McCabe reportedly authored his own memos detailing his interactions with Trump. Axios reported Saturday that he had turned those documents over to special counsel Robert MuellerRobert (Bob) MuellerSenate Democrats urge Garland not to fight court order to release Trump obstruction memo Why a special counsel is guaranteed if Biden chooses Yates, Cuomo or Jones as AG Barr taps attorney investigating Russia probe origins as special counsel MORE's team of investigators, and that they corroborate Comey's claims about his meetings with Trump.

Former CIA Director John Brennan also blasted Trump after McCabe's firing, warning the president that he will go down "as a disgraced demagogue in the dustbin of history."

"When the full extent of your venality, moral turpitude, and political corruption becomes known, you will take your rightful place as a disgraced demagogue in the dustbin of history. You may scapegoat Andy McCabe, but you will not destroy America...America will triumph over you," Brennan wrote on Twitter.

 

Adding to the firestorm surrounding Trump on Saturday was a statement issued by John Dowd, a lawyer for the president, who called for Rosenstein to shut down Mueller's investigation. Dowd initially told the Daily Beast that the statement was issued on Trump's behalf, though he later reversed that claim, saying it was issued in a personal capacity.

Still, the mere prospect of the Trump administration ending Mueller's probe drew scrutiny. Senate Minority Leader Charles SchumerChuck SchumerYouth organizations call on Biden to ensure 'bold' climate investments New York Times calls on Cuomo to resign 'The Squad' celebrates Biden eviction moratorium MORE (D-N.Y.) warned of "severe consequences" if the investigation was shut down.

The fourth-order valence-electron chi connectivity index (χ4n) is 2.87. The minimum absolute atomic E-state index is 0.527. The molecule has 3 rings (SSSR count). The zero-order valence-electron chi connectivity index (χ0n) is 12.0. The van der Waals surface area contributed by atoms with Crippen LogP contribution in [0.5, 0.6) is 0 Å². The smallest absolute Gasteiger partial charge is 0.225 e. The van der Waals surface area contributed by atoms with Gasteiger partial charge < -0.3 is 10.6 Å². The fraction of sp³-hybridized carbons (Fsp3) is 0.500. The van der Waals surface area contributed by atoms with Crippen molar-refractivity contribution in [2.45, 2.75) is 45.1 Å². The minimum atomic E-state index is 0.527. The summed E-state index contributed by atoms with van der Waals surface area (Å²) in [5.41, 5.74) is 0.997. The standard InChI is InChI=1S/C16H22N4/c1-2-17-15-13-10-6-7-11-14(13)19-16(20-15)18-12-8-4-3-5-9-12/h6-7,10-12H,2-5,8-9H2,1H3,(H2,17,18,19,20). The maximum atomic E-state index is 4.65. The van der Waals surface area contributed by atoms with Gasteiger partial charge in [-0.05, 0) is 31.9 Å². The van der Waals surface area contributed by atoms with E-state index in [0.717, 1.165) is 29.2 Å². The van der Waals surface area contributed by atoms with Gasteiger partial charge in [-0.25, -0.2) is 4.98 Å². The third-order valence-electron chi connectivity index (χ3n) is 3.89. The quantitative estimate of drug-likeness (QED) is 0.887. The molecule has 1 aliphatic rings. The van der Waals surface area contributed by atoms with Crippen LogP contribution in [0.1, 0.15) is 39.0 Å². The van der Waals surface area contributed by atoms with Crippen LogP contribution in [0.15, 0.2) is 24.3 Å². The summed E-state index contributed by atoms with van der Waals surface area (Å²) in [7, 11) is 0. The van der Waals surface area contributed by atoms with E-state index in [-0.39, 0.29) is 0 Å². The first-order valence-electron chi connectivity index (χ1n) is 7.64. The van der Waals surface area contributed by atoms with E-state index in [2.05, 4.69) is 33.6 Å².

"The president, the administration, and his legal team must not take any steps to curtail, interfere with, or end the special counsel's investigation or there will be severe consequences from both Democrats and Republicans," Schumer said.

Rep. Adam Schiff (Calif.), the top Democrat on the House Intelligence Committee, noted that "it's impossible to evaluate the merits" of McCabe's firing since the Justice Department's inspector general has not released the report that triggered the disciplinary process that resulted in the recommendation that he be fired.

However, he tweeted, "That it comes after the President urged the [Justice Department] to deprive McCabe of his pension, and after his testimony, gives the action an odious taint."